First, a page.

“Good dog,” John whispered as the beast lifted its head again, “Who’s a good boy then?”
The black dog gave a low growl.
“Oh hell,” muttered John, then realised that the dog was now looking past him. He half turned and noticed the sound of quiet voices carrying through the mist. He had been so focused on the black dog that he had not seen the glow of the approaching lantern.
“Customs men,” Pierre breathed, “They must have heard us howling.”
“Stuck between a dog and a hard place,” muttered John, “What do we do, Pierre?”
In one great bound the black dog was gone into the mist, leaving great gouges where his claws had dug into the soft earth.
“Move! Now!” Pierre hissed.
They grabbed everything up and fled as fast as their cumbersome load and costume allowed.
Yells of terror echoed through the night along with a roaring growl and the sounds of men crashing through the undergrowth.
“The black dog!”
“Run for it, lads! Run for your lives!”
One particularly girlish shriek echoed up the hill, but there were no sounds of men being savaged and no dying screams, only occasional panicked shouts echoed up to Pierre and John.
John, puffing and red-faced, his tail swinging wildly, eventually had to stop.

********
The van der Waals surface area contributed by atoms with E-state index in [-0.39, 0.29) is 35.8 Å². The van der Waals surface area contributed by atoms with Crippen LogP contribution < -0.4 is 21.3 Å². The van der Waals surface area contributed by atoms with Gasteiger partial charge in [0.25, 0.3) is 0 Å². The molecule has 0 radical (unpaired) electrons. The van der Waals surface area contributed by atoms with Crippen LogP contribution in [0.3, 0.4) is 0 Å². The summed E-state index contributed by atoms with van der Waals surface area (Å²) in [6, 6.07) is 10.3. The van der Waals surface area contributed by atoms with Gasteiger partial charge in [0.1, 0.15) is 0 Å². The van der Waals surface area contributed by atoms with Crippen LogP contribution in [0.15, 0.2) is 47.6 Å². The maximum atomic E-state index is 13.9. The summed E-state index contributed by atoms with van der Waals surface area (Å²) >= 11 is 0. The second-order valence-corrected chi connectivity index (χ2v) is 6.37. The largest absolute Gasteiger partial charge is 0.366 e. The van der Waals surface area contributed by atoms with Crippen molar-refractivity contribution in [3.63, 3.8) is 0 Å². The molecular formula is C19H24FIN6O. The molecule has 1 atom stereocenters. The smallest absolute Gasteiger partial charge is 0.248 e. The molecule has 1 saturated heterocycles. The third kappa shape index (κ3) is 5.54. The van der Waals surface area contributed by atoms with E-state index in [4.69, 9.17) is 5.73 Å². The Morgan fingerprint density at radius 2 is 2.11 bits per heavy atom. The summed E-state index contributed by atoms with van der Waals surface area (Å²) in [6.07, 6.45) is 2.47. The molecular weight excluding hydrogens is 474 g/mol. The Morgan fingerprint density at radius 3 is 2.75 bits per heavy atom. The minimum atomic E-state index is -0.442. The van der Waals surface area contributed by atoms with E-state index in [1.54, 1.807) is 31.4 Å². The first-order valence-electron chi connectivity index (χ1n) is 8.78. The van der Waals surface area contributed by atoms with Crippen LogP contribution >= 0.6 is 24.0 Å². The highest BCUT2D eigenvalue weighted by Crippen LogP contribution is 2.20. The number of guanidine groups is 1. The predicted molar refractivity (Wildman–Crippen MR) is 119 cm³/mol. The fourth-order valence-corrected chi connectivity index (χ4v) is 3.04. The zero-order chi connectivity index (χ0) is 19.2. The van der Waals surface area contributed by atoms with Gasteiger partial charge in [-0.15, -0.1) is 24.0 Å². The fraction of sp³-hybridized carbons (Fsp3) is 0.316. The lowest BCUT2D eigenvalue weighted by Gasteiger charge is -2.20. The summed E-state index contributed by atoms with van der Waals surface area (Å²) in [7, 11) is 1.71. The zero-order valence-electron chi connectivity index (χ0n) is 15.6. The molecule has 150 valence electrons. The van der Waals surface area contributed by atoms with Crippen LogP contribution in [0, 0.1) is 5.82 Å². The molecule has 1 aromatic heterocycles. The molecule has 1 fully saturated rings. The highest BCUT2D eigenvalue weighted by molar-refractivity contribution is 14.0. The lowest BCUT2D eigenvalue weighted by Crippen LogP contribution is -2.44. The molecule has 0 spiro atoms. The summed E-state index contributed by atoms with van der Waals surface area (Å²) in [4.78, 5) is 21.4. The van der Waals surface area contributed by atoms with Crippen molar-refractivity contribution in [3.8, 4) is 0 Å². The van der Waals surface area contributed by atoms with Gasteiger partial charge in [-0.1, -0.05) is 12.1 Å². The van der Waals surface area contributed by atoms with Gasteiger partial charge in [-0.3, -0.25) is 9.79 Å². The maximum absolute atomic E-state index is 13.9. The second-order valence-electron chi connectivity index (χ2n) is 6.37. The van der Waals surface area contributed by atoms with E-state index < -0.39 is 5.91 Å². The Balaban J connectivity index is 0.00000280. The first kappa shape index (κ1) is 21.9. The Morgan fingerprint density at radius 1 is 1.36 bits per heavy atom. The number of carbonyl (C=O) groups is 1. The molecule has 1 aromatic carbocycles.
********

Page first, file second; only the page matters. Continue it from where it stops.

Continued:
“They’re gone Pierre. Slow down, please, I can’t breathe.”
Pierre collapsed with a grunt, wheezing for breath. Reaching inside his costume, he plucked out his pipe and flung it as far from him as possible, pressing a hand to his chest and gritting his teeth as he fought to fill his burning lungs with breath.
John lay down on the cool ground, panting until he could speak again.
“Damn dog saved our hides, Pierre.”
“He did at that, John. Who’s to say that he hadn’t been planning to eat our hides just before that though?”
“He ate my pie, Pierre.”
“You missed out there, John. They were excellent pies. I baked them myself.”
“You do bake a fine pie, Pierre. I’ve always said so. You’ll make some woman a fine husband one day.”
“He has excellent taste, that dog.”
“He’s a good dog,” John said firmly, “I knew it the moment he didn’t kill us.”
Pierre nodded vigorously, “A fine show of solidarity. We black dogs have to stick together. Who’d have thought it, John? The black dog of Bouley Bay! I never believed a word of the legend myself. If I hadn’t seen it with my own eyes, eating my own pie, then I wouldn’t believe it now.”
“Always believed in it, Pierre,” said John firmly, “Never doubted a word about it.”